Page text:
VERELLEN TAKES FLIGHT
Hear the sound in your head ...
by Blake Wright - Gearphoria (adapted by Team HC)
MUCH LIKE HIS beloved Seattle Seahawks, Ben Verellen (shown below) isn’t afraid to shake things up in order to attain a specific goal. For the the NFL franchise, it could mean testing unproven players at various skill positions to create a better team. For Verellen, it is about being the custom shop that his line of clientele have always wanted, but were afraid to ask about. It’s an approach that has served him well over the past nine years. Of course, being a two-man operation most days, it can be hard to live on wires and resistors alone. Verellen also remains active with his band Helms Alee, which just released a new album, Stillicide.
TUCKED BACK in an alleyway just north of the Fremont Cut in Seattle, Ben Verellen builds custom guitar and bass amplifiers. Surrounded by businesses ranging from a jiu jitsu dojo and glass gallery to a flower shop and ramen house, the scene looks strangely like a Pacific-Northwest version of Harry Potter’s Diagon Alley. There’s even a troll — the famous Fremont Troll — just a five minute walk to the east.
While one might be hard pressed to find a wand shop or a bank run by goblins, their are some that believe Verellen works his own brand of magic on the equipment he creates. The shop itself has as many curious as practical appointments. There’s a bench where the majority of the amps get wired up, and there is also a venerable upright piano in one corner well past its ‘saloon days’ prime. The piano currently sports a light blue, plastic label maker, an instructional book of unknown origin and a well-worn copy of Queen: Deluxe Anthology — a sheet music book.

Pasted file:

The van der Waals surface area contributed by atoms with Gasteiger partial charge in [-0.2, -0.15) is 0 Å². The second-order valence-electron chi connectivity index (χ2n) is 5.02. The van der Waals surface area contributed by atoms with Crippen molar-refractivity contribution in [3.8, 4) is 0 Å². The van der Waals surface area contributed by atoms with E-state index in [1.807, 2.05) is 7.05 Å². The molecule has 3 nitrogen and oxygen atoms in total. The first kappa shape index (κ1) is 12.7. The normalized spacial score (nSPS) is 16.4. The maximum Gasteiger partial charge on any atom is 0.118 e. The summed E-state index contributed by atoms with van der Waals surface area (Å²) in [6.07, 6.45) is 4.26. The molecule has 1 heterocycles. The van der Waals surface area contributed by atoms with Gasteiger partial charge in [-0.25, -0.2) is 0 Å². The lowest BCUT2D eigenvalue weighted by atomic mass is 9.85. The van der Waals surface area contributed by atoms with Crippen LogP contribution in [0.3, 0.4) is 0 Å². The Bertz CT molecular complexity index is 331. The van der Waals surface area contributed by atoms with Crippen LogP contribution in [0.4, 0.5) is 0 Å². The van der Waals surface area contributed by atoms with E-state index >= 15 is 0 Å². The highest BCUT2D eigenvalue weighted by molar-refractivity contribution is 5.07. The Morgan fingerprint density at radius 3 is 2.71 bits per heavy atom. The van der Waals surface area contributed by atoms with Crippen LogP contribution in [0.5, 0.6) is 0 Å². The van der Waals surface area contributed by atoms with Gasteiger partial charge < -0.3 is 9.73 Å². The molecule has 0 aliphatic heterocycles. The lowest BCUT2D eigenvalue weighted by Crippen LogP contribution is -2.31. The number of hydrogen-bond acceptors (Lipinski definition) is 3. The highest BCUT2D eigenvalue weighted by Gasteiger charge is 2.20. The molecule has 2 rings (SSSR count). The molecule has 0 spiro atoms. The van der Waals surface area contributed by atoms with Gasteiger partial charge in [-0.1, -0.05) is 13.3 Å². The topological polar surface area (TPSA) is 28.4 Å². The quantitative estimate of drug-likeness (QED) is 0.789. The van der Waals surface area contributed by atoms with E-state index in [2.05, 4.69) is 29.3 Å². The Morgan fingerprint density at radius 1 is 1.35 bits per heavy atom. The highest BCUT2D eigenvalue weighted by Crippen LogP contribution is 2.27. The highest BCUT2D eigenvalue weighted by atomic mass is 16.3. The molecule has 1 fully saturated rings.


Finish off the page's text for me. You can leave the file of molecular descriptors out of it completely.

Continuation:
The main shop room also is decorated with various slogans and artwork. ‘Take It By The Balls 2016’ is the current mantra that hangs above the cabinets in the kitchenette. As far as artwork, there is an interesting painting of a Dalek from Dr. Who setting its deadly sights a flock of Canada Geese as well is as the angler fish-inspired original art piece, which was used a couple of years back as an album cover for one of Verellen’s two active bands. Directly above his work station are various magazine and newspaper clippings referencing either his life as a musician or an entrepreneur.